Be the first to know
Sign up for a weekly dose of tech hiring news and updates.
One thing we software engineers can’t complain about today is the lack of jobs. On the contrary, we’re in high demand! This puts us in the fortunate position that we can often choose where we want to work – which can be a challenge for you when recruiting engineers.
If you think recruiting is a one-way process, you’re way off. Sure, you interview candidates to confirm they’re a good match. However, we use the initial interview just as much to decide if we can see ourselves working for you.
Thus, the last thing you want to do is provide us with a terrible experience that reflects poorly on your company. To increase your chances of recruiting top engineers, I’ll share four things to avoid during the initial interview.
1. Keeping us in the dark about what to expect
Going to a job interview isn’t an everyday situation for us and, therefore, often stressful. So the more we know in advance, the better we can prepare and the more relaxed we can be going into the interview.
Before the initial interview, send us a well-structured document or email with all the information we need, such as:
- Interview date, time, and place
- What to prepare for a remote interview
- Details about the overall recruiting process
- Who the interviewer is
- Details about the types of questions you’ll ask and how you’ll structure the interview
We expect you to have a plan and structure that guides us smoothly through the interview. For example, in programming, we often start projects with a template that already takes care of the basics to move quickly to the exciting challenges. Consider whether you also benefit from a template to kickstart your interview planning process.
Once you have a solid foundation, you can spend more time clarifying the interview’s details. Fully understand the job description, and reach out to engineering managers if you have questions.
Providing all this information in one place and letting us know what to expect looks professional and shows that you care about us and our stress levels. It also allows us to focus on preparing for the interview instead of worrying about organizational details.
Ultimately, we notice if you’ve put effort into your preparation, which certainly contributes to a positive experience.
2. Focusing exclusively on what we can offer you
You want to hire engineers who are suitable for the job and who can help your company grow. But remember that this thought has to go both ways: How can you help shape and improve our future?
When planning the interview, allocate some time to discuss our possible future at your company and the team and projects.
We’d love for you to tell us:
- What projects will we work on, and what challenges will we solve?
- What technologies, tools, workflows, and processes does the team employ?
- Who will we be working with? Tell us about the team, the roles, and the people. We want to know if we can imagine working together.
- What further training opportunities do you offer?
- Are there opportunities for promotion or other benefits?
Don’t hesitate to contact the respective tech lead to learn more about these details!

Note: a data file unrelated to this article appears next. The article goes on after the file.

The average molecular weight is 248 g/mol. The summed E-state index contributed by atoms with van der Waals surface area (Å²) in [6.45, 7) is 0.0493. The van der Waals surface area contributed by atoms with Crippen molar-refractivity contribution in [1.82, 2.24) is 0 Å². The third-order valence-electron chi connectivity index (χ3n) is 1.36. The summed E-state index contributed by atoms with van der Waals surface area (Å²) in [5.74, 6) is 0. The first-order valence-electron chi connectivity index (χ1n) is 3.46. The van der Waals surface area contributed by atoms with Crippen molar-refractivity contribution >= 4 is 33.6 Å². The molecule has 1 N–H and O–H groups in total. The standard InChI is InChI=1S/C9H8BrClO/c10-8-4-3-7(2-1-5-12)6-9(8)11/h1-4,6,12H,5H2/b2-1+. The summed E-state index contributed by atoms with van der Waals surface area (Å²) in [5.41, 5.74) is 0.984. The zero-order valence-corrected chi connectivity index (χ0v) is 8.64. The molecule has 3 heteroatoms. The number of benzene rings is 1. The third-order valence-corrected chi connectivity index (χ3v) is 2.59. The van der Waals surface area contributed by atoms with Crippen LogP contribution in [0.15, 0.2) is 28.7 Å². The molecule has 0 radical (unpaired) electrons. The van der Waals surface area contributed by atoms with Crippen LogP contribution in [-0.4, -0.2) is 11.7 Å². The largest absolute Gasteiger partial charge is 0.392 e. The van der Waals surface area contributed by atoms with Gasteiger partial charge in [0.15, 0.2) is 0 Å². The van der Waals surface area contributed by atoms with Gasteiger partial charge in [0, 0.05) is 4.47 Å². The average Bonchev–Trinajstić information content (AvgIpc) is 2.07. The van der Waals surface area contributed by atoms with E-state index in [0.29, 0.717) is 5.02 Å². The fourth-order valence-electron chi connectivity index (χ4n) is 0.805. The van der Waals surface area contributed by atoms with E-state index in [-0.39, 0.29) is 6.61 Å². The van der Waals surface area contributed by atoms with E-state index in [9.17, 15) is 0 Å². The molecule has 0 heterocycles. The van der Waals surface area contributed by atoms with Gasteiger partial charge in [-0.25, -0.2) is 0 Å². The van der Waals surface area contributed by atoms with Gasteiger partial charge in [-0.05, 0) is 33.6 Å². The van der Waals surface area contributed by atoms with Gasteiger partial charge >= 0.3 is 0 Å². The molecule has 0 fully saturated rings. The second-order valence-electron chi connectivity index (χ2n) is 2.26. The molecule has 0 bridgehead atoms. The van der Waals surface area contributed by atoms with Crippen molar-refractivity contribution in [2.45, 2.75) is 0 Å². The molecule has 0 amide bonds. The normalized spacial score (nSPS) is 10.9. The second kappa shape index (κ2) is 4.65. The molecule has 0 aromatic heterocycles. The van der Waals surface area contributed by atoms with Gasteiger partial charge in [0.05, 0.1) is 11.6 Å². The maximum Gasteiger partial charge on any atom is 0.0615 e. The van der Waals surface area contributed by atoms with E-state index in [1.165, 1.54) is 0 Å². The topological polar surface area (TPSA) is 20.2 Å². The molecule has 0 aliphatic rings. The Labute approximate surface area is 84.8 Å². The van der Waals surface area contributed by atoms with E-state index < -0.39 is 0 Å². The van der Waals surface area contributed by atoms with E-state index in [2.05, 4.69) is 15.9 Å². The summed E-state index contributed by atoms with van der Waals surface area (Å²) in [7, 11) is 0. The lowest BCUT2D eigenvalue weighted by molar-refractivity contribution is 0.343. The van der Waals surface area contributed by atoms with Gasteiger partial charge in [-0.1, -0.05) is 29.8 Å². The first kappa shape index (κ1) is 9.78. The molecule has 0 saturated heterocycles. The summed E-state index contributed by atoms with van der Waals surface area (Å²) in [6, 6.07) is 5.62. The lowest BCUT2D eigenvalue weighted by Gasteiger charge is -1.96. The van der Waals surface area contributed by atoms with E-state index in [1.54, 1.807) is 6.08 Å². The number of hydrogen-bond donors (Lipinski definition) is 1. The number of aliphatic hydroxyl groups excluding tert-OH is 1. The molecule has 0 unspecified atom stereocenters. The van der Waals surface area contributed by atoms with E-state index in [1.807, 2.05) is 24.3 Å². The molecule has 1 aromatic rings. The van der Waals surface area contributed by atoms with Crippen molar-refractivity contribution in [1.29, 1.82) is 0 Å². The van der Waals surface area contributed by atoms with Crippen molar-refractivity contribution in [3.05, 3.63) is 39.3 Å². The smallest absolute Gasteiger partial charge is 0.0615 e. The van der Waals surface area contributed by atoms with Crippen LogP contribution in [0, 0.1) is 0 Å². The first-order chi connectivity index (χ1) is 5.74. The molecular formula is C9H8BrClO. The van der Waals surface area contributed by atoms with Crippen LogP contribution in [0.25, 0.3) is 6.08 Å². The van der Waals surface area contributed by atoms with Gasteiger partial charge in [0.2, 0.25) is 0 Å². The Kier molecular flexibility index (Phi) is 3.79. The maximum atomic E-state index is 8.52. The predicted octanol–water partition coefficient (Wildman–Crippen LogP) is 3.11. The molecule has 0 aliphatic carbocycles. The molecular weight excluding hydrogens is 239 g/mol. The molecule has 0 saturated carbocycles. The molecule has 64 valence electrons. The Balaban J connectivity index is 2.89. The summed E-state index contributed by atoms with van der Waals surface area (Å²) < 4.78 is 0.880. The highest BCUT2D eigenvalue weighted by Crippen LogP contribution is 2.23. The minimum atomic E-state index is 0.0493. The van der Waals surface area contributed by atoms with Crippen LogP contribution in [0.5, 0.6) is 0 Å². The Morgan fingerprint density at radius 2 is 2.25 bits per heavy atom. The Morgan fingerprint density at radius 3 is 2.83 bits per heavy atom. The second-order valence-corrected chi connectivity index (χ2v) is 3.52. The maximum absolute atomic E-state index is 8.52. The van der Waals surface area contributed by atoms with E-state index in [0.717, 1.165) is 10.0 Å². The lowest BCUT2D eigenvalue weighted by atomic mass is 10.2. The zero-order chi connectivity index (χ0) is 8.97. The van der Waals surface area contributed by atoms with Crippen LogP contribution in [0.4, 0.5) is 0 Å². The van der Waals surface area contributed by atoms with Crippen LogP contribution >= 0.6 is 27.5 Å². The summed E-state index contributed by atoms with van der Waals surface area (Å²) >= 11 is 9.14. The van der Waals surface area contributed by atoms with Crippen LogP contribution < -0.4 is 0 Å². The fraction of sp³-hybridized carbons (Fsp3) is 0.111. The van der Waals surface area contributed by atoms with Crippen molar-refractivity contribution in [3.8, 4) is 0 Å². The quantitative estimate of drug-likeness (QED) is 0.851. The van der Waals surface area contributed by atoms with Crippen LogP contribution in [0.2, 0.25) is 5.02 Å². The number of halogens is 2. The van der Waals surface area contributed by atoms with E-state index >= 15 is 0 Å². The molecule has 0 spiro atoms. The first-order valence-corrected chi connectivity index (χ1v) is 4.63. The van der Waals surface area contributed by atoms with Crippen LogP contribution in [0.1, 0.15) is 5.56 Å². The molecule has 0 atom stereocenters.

3. Asking us random technical questions
Initial interviews often include a few short technical questions so that you can already test our skills. We are more than happy to answer questions tailored to the job rather than general off-the-shelf questions.
Here’s what to consider when drafting questions:
- Think of questions that may have more than one answer and invite discussion.
- Consider inviting someone from engineering to help you or using a tool like CodeCheck to create well-designed and role-specific questions.
- Don’t copy other companies’ questions just because they seem clever.
Although technical questions don’t usually take up as much time in the initial interview as in a coding or whiteboard interview, they’re still essential to the conversation. So make sure they show that you’ve put thought and effort into them – we’ll appreciate it!
If you like this, you’ll love: Tips to Improve Your Technical Recruitment Process – Fast
4. Not expecting us to have questions and overselling
Even well-planned interviews may deviate from the schedule. However, this shouldn’t take away from our time to ask questions – we also want to interview you and learn more about our potential workplace.
Allocate a fixed time slot, and be careful not to sacrifice it if time is short, even if that means skipping some of your questions. Again, this shows us that you’re interested in us and that we’re not just a name in your applicant tracking system.
Some candidates may be too shy or tense to ask questions. Use the time to chat or ask pin-pointed questions about their expectations and experiences. You could also come back to earlier questions and expand on them.
Finally, try to answer questions honestly. We understand that you need to “sell” your company to us, but don’t overdo it. Because sooner or later, the truth will probably come out anyway.
Recruiting engineers isn’t a one-way street
When recruiting engineers, you need to consider what we take away from the interview, as it influences our decision on whether we want to work at your company.
Treat us the way you expect us to treat you. Do you wish us to come prepared? Then you should also prepare thoroughly. Get feedback from recent hires and talk to your engineering managers to create a tailored experience you and your candidates can enjoy and benefit from.
Want to streamline your recruiting process for a better candidate experience? Check out our Tech Recruiter’s Handbook for our latest insights to make recruiting engineers a success.